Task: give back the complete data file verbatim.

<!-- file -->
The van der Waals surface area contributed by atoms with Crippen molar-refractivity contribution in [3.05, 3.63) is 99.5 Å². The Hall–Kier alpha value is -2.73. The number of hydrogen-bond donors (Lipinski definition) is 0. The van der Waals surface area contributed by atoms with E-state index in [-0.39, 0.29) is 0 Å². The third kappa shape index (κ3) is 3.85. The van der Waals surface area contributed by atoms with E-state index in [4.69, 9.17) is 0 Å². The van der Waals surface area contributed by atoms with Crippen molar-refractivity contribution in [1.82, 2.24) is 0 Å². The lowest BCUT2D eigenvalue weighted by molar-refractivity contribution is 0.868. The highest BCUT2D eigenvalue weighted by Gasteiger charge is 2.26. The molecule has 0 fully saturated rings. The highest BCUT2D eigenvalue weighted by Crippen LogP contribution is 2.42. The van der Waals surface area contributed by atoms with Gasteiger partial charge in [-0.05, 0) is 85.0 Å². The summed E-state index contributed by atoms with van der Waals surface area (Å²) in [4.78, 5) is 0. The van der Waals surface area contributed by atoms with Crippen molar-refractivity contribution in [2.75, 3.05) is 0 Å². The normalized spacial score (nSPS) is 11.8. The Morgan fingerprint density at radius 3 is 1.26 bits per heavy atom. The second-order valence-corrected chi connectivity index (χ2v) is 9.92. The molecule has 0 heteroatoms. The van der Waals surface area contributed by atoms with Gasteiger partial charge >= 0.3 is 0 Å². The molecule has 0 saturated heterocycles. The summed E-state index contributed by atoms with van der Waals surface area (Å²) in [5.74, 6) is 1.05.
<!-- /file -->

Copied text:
The van der Waals surface area contributed by atoms with Crippen molar-refractivity contribution in [3.05, 3.63) is 99.5 Å². The Hall–Kier alpha value is -2.73. The number of hydrogen-bond donors (Lipinski definition) is 0. The van der Waals surface area contributed by atoms with E-state index in [-0.39, 0.29) is 0 Å². The third kappa shape index (κ3) is 3.85. The van der Waals surface area contributed by atoms with E-state index in [4.69, 9.17) is 0 Å². The van der Waals surface area contributed by atoms with Crippen molar-refractivity contribution in [1.82, 2.24) is 0 Å². The lowest BCUT2D eigenvalue weighted by molar-refractivity contribution is 0.868. The highest BCUT2D eigenvalue weighted by Gasteiger charge is 2.26. The molecule has 0 fully saturated rings. The highest BCUT2D eigenvalue weighted by Crippen LogP contribution is 2.42. The van der Waals surface area contributed by atoms with Gasteiger partial charge in [-0.05, 0) is 85.0 Å². The summed E-state index contributed by atoms with van der Waals surface area (Å²) in [4.78, 5) is 0. The van der Waals surface area contributed by atoms with Crippen molar-refractivity contribution in [2.75, 3.05) is 0 Å². The normalized spacial score (nSPS) is 11.8. The Morgan fingerprint density at radius 3 is 1.26 bits per heavy atom. The second-order valence-corrected chi connectivity index (χ2v) is 9.92. The molecule has 0 heteroatoms. The van der Waals surface area contributed by atoms with Gasteiger partial charge >= 0.3 is 0 Å². The molecule has 0 saturated heterocycles. The summed E-state index contributed by atoms with van der Waals surface area (Å²) in [5.74, 6) is 1.05.